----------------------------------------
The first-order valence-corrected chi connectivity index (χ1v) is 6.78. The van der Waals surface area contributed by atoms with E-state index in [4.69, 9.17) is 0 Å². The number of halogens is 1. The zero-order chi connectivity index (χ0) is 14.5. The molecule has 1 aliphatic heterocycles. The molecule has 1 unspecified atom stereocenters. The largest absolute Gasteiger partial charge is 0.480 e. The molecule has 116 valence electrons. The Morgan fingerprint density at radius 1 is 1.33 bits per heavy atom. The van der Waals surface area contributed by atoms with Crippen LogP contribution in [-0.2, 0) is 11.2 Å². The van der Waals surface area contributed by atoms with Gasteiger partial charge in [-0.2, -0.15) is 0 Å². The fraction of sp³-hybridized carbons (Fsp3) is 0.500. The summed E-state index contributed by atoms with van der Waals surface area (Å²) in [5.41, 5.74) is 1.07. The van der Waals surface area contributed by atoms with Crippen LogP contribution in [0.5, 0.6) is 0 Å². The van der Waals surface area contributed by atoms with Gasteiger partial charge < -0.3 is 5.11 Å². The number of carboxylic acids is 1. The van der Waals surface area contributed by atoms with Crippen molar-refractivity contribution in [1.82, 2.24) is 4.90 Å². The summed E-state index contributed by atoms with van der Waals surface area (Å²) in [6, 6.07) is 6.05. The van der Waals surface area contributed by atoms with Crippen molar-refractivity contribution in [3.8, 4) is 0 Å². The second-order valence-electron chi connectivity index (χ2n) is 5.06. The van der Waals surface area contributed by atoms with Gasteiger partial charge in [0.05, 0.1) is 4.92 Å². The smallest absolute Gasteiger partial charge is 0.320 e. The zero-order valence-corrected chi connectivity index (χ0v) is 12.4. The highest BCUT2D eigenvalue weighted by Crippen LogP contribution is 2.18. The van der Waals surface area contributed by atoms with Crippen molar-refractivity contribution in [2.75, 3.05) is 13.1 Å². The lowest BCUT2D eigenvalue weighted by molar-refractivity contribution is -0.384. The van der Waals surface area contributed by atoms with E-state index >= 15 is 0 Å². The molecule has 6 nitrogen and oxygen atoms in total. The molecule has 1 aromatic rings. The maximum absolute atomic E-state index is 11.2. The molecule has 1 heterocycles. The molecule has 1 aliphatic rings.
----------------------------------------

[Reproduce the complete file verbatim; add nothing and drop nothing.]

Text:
The first-order valence-corrected chi connectivity index (χ1v) is 6.78. The van der Waals surface area contributed by atoms with E-state index in [4.69, 9.17) is 0 Å². The number of halogens is 1. The zero-order chi connectivity index (χ0) is 14.5. The molecule has 1 aliphatic heterocycles. The molecule has 1 unspecified atom stereocenters. The largest absolute Gasteiger partial charge is 0.480 e. The molecule has 116 valence electrons. The Morgan fingerprint density at radius 1 is 1.33 bits per heavy atom. The van der Waals surface area contributed by atoms with Crippen LogP contribution in [-0.2, 0) is 11.2 Å². The van der Waals surface area contributed by atoms with Gasteiger partial charge in [-0.2, -0.15) is 0 Å². The fraction of sp³-hybridized carbons (Fsp3) is 0.500. The summed E-state index contributed by atoms with van der Waals surface area (Å²) in [5.41, 5.74) is 1.07. The van der Waals surface area contributed by atoms with Crippen LogP contribution in [0.5, 0.6) is 0 Å². The van der Waals surface area contributed by atoms with Gasteiger partial charge < -0.3 is 5.11 Å². The number of carboxylic acids is 1. The van der Waals surface area contributed by atoms with Crippen molar-refractivity contribution in [1.82, 2.24) is 4.90 Å². The summed E-state index contributed by atoms with van der Waals surface area (Å²) in [6, 6.07) is 6.05. The van der Waals surface area contributed by atoms with Crippen molar-refractivity contribution in [3.8, 4) is 0 Å². The second-order valence-electron chi connectivity index (χ2n) is 5.06. The van der Waals surface area contributed by atoms with Gasteiger partial charge in [0.05, 0.1) is 4.92 Å². The smallest absolute Gasteiger partial charge is 0.320 e. The zero-order valence-corrected chi connectivity index (χ0v) is 12.4. The highest BCUT2D eigenvalue weighted by Crippen LogP contribution is 2.18. The van der Waals surface area contributed by atoms with Crippen molar-refractivity contribution in [2.75, 3.05) is 13.1 Å². The lowest BCUT2D eigenvalue weighted by molar-refractivity contribution is -0.384. The van der Waals surface area contributed by atoms with E-state index >= 15 is 0 Å². The molecule has 6 nitrogen and oxygen atoms in total. The molecule has 1 aromatic rings. The maximum absolute atomic E-state index is 11.2. The molecule has 1 heterocycles. The molecule has 1 aliphatic rings.